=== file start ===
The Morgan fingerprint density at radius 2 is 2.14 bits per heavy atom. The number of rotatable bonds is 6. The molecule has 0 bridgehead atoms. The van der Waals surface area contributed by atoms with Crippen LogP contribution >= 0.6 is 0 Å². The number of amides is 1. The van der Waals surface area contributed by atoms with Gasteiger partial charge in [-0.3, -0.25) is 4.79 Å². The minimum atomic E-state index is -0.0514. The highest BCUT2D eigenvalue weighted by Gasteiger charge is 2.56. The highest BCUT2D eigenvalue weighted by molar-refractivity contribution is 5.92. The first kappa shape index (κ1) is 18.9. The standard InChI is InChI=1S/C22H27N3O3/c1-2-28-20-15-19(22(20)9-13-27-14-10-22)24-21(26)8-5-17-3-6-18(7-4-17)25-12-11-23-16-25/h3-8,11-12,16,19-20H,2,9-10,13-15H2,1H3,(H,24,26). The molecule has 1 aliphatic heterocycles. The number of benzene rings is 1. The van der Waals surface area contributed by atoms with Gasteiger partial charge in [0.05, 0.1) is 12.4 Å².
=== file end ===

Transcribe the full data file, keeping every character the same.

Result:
The Morgan fingerprint density at radius 2 is 2.14 bits per heavy atom. The number of rotatable bonds is 6. The molecule has 0 bridgehead atoms. The van der Waals surface area contributed by atoms with Crippen LogP contribution >= 0.6 is 0 Å². The number of amides is 1. The van der Waals surface area contributed by atoms with Gasteiger partial charge in [-0.3, -0.25) is 4.79 Å². The minimum atomic E-state index is -0.0514. The highest BCUT2D eigenvalue weighted by Gasteiger charge is 2.56. The highest BCUT2D eigenvalue weighted by molar-refractivity contribution is 5.92. The first kappa shape index (κ1) is 18.9. The standard InChI is InChI=1S/C22H27N3O3/c1-2-28-20-15-19(22(20)9-13-27-14-10-22)24-21(26)8-5-17-3-6-18(7-4-17)25-12-11-23-16-25/h3-8,11-12,16,19-20H,2,9-10,13-15H2,1H3,(H,24,26). The molecule has 1 aliphatic heterocycles. The number of benzene rings is 1. The van der Waals surface area contributed by atoms with Gasteiger partial charge in [0.05, 0.1) is 12.4 Å².